What is natural gas and how do you trade it?

Natural gas is one of the most widely traded commodities on the market due to its use as a global source of energy. Find out everything you need to know about natural gas and how to trade it.

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What is natural gas?

Natural gas is a naturally occurring hydrocarbon, formed deep beneath the earth’s surface. We use natural gas for producing power, heating houses and for industrial production purposes. It’s known as one of the cheapest, cleanest and most naturally abundant fossil fuels.

However, due to its gaseous form, natural gas has to be transported via pipelines or converted into a pressurised liquid to be transported overseas. So, while it’s a cheap energy to produce, it can be costly to create the infrastructure needed to export it. 

It’s one of the most common energy sources in the world, which has made it one of the most popular commodities among traders. The market is known for its volatility, which creates an exciting but risky environment.

Due to its popularity, there is usually plenty of trading volume, which makes it easy to open and close positions. This high liquidity also means spreads are likely to be lower.

How to trade natural gas

There are a few different ways you can trade natural gas. The most popular are futures, options, and via stocks and ETFs.

When you trade natural gas with us, you’ll be using derivatives to speculate on the market price of futures, stocks and ETFs. You won’t ever take ownership of the underlying asset, but instead, you’ll take a position on whether the market price will rise or fall. Your profit or loss will depend on how far the market moves in your favour or against you.

Want to trade natural gas? Open an account now or practise first in a risk-free demo.

Natural gas futures

Natural gas futures are contracts in which two parties agree to exchange a certain amount of natural gas at a set price on a set date in the future. At the point of expiry, the trader would either receive the physical delivery of natural gas or settle their position in cash.

If prices rise beyond the agreed upon price, they would be able to buy natural gas for the lower price, but if prices fell, they’d have to buy natural gas at a higher price. The idea is that companies and investors can lock in a price ahead of time, effectively hedging against market movements that could negatively impact them.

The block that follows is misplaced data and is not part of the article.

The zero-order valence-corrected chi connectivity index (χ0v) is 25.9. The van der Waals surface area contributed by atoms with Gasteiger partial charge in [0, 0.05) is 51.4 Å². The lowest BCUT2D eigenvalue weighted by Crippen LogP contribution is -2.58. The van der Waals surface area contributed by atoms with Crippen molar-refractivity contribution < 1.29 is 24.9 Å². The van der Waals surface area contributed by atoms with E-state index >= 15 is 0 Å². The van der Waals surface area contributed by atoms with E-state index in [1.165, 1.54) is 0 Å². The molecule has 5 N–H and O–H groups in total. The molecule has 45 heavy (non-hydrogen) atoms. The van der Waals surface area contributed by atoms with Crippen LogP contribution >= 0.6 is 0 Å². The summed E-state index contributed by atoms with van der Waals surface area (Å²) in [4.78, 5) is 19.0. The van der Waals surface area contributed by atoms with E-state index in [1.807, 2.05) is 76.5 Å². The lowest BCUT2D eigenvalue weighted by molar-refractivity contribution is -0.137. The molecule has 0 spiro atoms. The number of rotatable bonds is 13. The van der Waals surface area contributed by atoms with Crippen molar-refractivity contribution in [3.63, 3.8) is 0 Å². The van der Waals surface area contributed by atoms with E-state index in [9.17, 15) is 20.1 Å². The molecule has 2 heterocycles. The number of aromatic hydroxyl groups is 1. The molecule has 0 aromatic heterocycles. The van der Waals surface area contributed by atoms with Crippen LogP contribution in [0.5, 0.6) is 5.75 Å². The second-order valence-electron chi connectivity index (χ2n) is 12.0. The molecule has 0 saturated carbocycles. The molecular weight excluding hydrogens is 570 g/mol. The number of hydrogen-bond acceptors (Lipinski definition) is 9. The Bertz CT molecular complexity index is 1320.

Natural gas futures are based on delivery at the Henry Hub in Louisiana, which is where multiple US pipelines converge. The contracts are worth 10,000 million British thermal units (MMBtu) of natural gas. Natural gas futures provide the basis for most other derivatives.

Learn more about futures trading

Natural gas options

Natural gas options are also a derivative, and as with futures, they enable traders to buy or sell natural gas for a set price on a set expiration date. But unlike futures, options holders can choose whether or not to execute their contract upon expiry.

There are two types of contracts: calls and puts. You’d buy a call option if you thought the price of natural gas was going to rise, and you’d buy a put option if you thought it would fall. If the price of natural gas goes beyond the set price – known as the strike price – the option is in the money and can be executed for a profit.

Learn more about options trading

Natural gas stocks

Natural gas stocks are units of ownership in companies involved in the sector. Transporting natural requires a pipeline, which means the companies involved in the building of infrastructure are some of the most popular natural gas stocks. Other big players include exporters and producers.  

Examples of well-known natural gas stocks include BHP Billiton, Antero Resource Corp and Enterprise Products Partners. It’s worth noting that a lot of ‘natural gas stocks’ will likely also give you exposure to other energies, such as crude oil. This makes it important to understand what each company does, and which factors will influence its share price.

Learn about trading shares

Natural gas ETFs

Natural gas ETFs are financial instruments that enable traders to get exposure to a basket of assets from a single position. You can trade ETFs that hold natural gas futures or shares of companies involved in the industry.

Examples include the:

  • WisdomTree Natural Gas 2x Daily Leveraged, which is designed to replicate 200% of the daily change in natural gas futures contracts by tracking the Bloomberg Natural Gas SL index
  • iShares STOXX Europe 600 Oil & Gas (DE), which tracks the performance of the STOXX Europe 600 Oil & Gas Index as closely as possible by investing in physical index securities
  • SPDR S&P Oil & Gas Exploration & Production ETF, which seeks to provide returns that correspond to the total return performance of the S&P Oil & Gas Exploration & Production Select Industry Index